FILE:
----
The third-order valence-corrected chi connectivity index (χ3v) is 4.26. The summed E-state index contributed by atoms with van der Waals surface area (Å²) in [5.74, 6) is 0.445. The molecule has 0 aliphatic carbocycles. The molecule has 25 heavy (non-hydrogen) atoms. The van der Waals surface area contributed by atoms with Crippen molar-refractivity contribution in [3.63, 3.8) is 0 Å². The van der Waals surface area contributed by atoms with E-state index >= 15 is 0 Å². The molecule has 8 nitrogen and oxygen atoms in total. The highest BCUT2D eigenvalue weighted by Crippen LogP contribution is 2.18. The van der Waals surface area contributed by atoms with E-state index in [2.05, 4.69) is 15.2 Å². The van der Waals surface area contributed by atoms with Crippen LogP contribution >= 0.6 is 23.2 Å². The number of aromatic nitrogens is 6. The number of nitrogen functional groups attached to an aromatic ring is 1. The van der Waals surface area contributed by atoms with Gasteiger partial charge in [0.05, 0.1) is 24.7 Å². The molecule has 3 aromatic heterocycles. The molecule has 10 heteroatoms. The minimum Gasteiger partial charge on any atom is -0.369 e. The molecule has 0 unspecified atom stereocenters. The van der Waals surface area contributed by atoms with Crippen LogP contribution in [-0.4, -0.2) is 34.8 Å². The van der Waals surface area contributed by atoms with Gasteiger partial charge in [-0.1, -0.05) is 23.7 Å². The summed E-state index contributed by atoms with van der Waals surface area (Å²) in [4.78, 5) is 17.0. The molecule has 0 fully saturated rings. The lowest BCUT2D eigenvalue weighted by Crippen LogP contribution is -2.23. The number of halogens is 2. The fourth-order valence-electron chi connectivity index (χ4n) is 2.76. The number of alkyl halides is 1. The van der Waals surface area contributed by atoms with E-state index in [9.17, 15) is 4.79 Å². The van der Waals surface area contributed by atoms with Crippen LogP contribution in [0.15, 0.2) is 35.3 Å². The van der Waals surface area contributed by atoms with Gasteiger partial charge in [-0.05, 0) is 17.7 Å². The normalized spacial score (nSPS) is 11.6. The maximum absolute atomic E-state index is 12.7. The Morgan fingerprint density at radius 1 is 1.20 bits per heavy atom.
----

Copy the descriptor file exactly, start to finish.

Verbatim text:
The third-order valence-corrected chi connectivity index (χ3v) is 4.26. The summed E-state index contributed by atoms with van der Waals surface area (Å²) in [5.74, 6) is 0.445. The molecule has 0 aliphatic carbocycles. The molecule has 25 heavy (non-hydrogen) atoms. The van der Waals surface area contributed by atoms with Crippen molar-refractivity contribution in [3.63, 3.8) is 0 Å². The van der Waals surface area contributed by atoms with E-state index >= 15 is 0 Å². The molecule has 8 nitrogen and oxygen atoms in total. The highest BCUT2D eigenvalue weighted by Crippen LogP contribution is 2.18. The van der Waals surface area contributed by atoms with E-state index in [2.05, 4.69) is 15.2 Å². The van der Waals surface area contributed by atoms with Crippen LogP contribution >= 0.6 is 23.2 Å². The number of aromatic nitrogens is 6. The number of nitrogen functional groups attached to an aromatic ring is 1. The van der Waals surface area contributed by atoms with Gasteiger partial charge in [0.05, 0.1) is 24.7 Å². The molecule has 3 aromatic heterocycles. The molecule has 10 heteroatoms. The minimum Gasteiger partial charge on any atom is -0.369 e. The molecule has 0 unspecified atom stereocenters. The van der Waals surface area contributed by atoms with Crippen LogP contribution in [-0.4, -0.2) is 34.8 Å². The van der Waals surface area contributed by atoms with Gasteiger partial charge in [-0.1, -0.05) is 23.7 Å². The summed E-state index contributed by atoms with van der Waals surface area (Å²) in [4.78, 5) is 17.0. The molecule has 0 fully saturated rings. The lowest BCUT2D eigenvalue weighted by Crippen LogP contribution is -2.23. The number of halogens is 2. The fourth-order valence-electron chi connectivity index (χ4n) is 2.76. The number of alkyl halides is 1. The van der Waals surface area contributed by atoms with E-state index in [9.17, 15) is 4.79 Å². The van der Waals surface area contributed by atoms with Crippen LogP contribution in [0.15, 0.2) is 35.3 Å². The van der Waals surface area contributed by atoms with Gasteiger partial charge in [-0.05, 0) is 17.7 Å². The normalized spacial score (nSPS) is 11.6. The maximum absolute atomic E-state index is 12.7. The Morgan fingerprint density at radius 1 is 1.20 bits per heavy atom.